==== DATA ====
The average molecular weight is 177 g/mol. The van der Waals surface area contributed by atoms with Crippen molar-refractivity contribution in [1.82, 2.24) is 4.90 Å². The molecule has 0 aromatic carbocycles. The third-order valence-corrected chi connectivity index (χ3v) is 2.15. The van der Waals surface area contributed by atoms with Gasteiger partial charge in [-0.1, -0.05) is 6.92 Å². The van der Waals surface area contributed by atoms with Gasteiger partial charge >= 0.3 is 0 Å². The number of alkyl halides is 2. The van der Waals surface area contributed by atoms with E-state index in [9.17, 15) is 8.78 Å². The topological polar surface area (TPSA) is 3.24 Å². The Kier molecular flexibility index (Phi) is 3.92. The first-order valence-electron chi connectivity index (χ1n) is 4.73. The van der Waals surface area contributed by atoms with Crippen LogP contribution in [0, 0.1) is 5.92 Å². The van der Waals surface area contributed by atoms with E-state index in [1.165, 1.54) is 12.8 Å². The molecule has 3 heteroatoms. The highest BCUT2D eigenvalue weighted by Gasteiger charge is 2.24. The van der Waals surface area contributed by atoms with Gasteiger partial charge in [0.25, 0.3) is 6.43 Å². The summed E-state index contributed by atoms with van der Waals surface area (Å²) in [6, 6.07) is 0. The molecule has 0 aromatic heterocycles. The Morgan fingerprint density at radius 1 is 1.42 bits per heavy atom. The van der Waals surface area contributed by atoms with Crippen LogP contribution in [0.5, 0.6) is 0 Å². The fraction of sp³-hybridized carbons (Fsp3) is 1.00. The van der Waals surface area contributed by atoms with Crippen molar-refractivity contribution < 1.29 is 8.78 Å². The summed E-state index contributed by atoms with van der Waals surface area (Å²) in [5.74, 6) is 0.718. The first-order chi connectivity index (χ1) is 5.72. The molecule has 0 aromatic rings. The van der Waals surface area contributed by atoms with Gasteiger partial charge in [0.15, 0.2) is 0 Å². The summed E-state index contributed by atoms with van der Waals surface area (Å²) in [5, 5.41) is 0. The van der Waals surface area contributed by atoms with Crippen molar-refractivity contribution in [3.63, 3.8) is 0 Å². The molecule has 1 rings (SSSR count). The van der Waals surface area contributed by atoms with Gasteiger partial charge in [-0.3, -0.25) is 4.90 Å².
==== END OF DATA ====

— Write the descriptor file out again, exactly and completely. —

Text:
The average molecular weight is 177 g/mol. The van der Waals surface area contributed by atoms with Crippen molar-refractivity contribution in [1.82, 2.24) is 4.90 Å². The molecule has 0 aromatic carbocycles. The third-order valence-corrected chi connectivity index (χ3v) is 2.15. The van der Waals surface area contributed by atoms with Gasteiger partial charge in [-0.1, -0.05) is 6.92 Å². The van der Waals surface area contributed by atoms with Gasteiger partial charge >= 0.3 is 0 Å². The number of alkyl halides is 2. The van der Waals surface area contributed by atoms with E-state index in [9.17, 15) is 8.78 Å². The topological polar surface area (TPSA) is 3.24 Å². The Kier molecular flexibility index (Phi) is 3.92. The first-order valence-electron chi connectivity index (χ1n) is 4.73. The van der Waals surface area contributed by atoms with Crippen LogP contribution in [0, 0.1) is 5.92 Å². The van der Waals surface area contributed by atoms with E-state index in [1.165, 1.54) is 12.8 Å². The molecule has 3 heteroatoms. The highest BCUT2D eigenvalue weighted by Gasteiger charge is 2.24. The van der Waals surface area contributed by atoms with Gasteiger partial charge in [0.25, 0.3) is 6.43 Å². The summed E-state index contributed by atoms with van der Waals surface area (Å²) in [6, 6.07) is 0. The molecule has 0 aromatic heterocycles. The Morgan fingerprint density at radius 1 is 1.42 bits per heavy atom. The van der Waals surface area contributed by atoms with Crippen LogP contribution in [0.5, 0.6) is 0 Å². The fraction of sp³-hybridized carbons (Fsp3) is 1.00. The van der Waals surface area contributed by atoms with Crippen molar-refractivity contribution < 1.29 is 8.78 Å². The summed E-state index contributed by atoms with van der Waals surface area (Å²) in [5.74, 6) is 0.718. The first-order chi connectivity index (χ1) is 5.72. The molecule has 0 aromatic rings. The van der Waals surface area contributed by atoms with Gasteiger partial charge in [0.15, 0.2) is 0 Å². The summed E-state index contributed by atoms with van der Waals surface area (Å²) in [5, 5.41) is 0. The van der Waals surface area contributed by atoms with Crippen molar-refractivity contribution in [3.63, 3.8) is 0 Å². The molecule has 1 rings (SSSR count). The van der Waals surface area contributed by atoms with Gasteiger partial charge in [-0.3, -0.25) is 4.90 Å².